- Seton Hall: Seton Hall is the x-factor in the Big East this season. They got rid of Bobby Gonzalez. They have a very good backcourt. Jeremy Hazell, who may be the best returning scorer in the conference, returns for his senior season. He’ll play alongside Jordan Theodore, an underrated point guard who will get a chance to be the ‘man’ with Eugene Harvey‘s graduation. Keon Lawrence (the talented but enigmatic Missouri transfer), Jamel Jackson (a streaky shooter who hit 12 threes in a game last season), and freshman Fuquan Edwin should all see significant minutes. Eniel Polynice, the Ole Miss transfer, will be eligible immediately and could sneak into the Pirate starting line up. At 6’5, Polynice is more of a defender, a slasher, and a creator and should really complement Hazell well. Up front, Seton Hall is going to be thin even if Herb Pope is cleared. If he’s not, Jeff Robinson, who pulled his name out of the NBA Draft, and Ferrakhan Hall will be the only returnees on a young, inexperienced front line. If Pope, who averaged a double-double last season, returns, Seton Hall has all the pieces they need to make a run at a spot in the top four of the league. The question is whether new head coach Kevin Willard can fit all those pieces together. Hazell doesn’t understand the concept of team basketball or what a good shot is. Pope was ejected from the NIT last year for punching a Texas Tech player below the belt. Four players have transferred in from different colleges. This is a talented group, but if there is no chemistry, it could be another disappointing season.
- Notre Dame: The Fighting Irish have their work cut out for them this season, as they will be losing Luke Harangody and Tory Jackson. Mike Brey‘s club will count heavily on their front line next season, which is headlined by last season’s second-leading scorer Tim Abromaitis. Scott Martin, a Purdue transfer who tore his ACL before the season started, will be back after sitting out the past two years. One guy I expect to have a big season is Carleton Scott, a senior that nearly left the program before finding a groove as he moved into the starting lineup when ‘Gody got injured. Ty Nash and Jack Cooley complete the front line rotation. In the backcourt, it’s going to be Ben Hansbrough and a lot of inexperience. After Hansbrough, the Irish return just 30 games played of experience with Joey Brooks and Tom Kopko combined, and add three freshman to the mix. Notre Dame made a run to the NCAA Tournament last season by changing their style, slowing the pace, and becoming a defensively oriented group. Expect more of the same this season.
- St. John’s: St. John’s is in a good position for new head coach Steve Lavin as the Johnnies are loaded with seniors. Ten, to be exact, with eight expected to see significant minutes in the Johnnies rotation. This group isn’t just experienced, either, they are fairly talented as well. DJ Kennedy is as underrated as anyone in the league, averaging 15 points, six boards, and three assists last year. Dwight Hardy (who can heat up as quickly as anyone in the league, save Jeremy Hazell), Paris Horne, and Malik Boothe make up the rest of the Johnnies back court. Anthony Mason, Jr., graduated, but with Justin Brownlee, Sean Evans, Justin Burrell, and Rob Thomas all returning, Lavin will have a lot of big, athletic bodies at his disposal. The x-factor may end up being freshman Dwayne Polee, a 6’7 bean pole with athleticism for days. Norm Roberts had his flaws as a coach, but one thing he got his club to do was to play all out for 40 minutes. If Lavin can get this group to defend and hit the glass, they have the experience, the depth, and a legitimate first-team all-conference player. This is the year for St. John’s to make a run at the tournament. When this class leaves, it may be awhile before they are back in the mix.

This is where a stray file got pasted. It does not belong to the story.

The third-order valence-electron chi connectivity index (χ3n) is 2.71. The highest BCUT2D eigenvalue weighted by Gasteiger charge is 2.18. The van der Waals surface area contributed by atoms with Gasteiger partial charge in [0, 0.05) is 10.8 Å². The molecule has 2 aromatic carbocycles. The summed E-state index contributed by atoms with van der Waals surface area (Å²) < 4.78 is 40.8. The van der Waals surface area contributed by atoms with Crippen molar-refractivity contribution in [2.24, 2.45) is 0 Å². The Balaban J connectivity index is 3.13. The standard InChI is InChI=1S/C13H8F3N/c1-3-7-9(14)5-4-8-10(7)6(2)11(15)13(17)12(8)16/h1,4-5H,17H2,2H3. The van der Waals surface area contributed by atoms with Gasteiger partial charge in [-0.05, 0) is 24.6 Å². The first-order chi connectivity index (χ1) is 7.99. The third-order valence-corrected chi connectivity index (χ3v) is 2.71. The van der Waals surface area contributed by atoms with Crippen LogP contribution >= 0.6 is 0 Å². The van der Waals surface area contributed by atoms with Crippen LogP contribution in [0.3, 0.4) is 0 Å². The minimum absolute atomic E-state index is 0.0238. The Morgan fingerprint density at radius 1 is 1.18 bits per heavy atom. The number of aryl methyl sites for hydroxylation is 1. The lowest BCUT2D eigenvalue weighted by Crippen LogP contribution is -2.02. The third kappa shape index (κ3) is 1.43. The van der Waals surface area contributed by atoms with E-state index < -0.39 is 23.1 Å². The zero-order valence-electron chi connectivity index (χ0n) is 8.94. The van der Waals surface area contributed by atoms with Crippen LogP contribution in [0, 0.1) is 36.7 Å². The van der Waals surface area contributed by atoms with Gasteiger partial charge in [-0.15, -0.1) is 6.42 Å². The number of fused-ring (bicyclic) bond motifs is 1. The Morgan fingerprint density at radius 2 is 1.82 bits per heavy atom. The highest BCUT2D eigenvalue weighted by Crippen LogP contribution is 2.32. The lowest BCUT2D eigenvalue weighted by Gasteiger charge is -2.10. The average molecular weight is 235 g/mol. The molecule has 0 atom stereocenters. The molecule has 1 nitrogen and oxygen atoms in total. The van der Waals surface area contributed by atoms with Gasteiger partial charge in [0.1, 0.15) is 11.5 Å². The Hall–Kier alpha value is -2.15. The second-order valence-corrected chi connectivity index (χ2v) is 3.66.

- Connecticut: The Huskies once again lost a ton of talent, as Jerome Dyson, Stanley Robinson, and Gavin Edwards all graduated from a team that disappointed many fans in Connecticut. Returning is Kemba Walker, the Huskies lightning quick point guard, as well as big man Alex Oriakhi, who had a solid, if unspectacular, freshman campaign. But beyond that, UConn has no proven or reliable pieces returning. Jamal Coombs-McDaniel was inconsistent. Ater Majok and Charles Okwandu haven’t lived up to expectations. Donnell Beverly is a solid backcourt player, but is not a starter in the Big East. Calhoun was able to land Roscoe Smith, a very highly regarded wing that should be able to take over for Robinson. The other two freshmen — Jeremy Lamb and Shabazz Napier — are top 100 recruits that will replace Darius Smith and Jamaal Trice, last year’s duo of top 100 freshmen who transferred out. UConn has some solid pieces in Walker, Oriakhi, and Smith, but unless some depth and balance develops, the Huskies are looking at another disappointing year.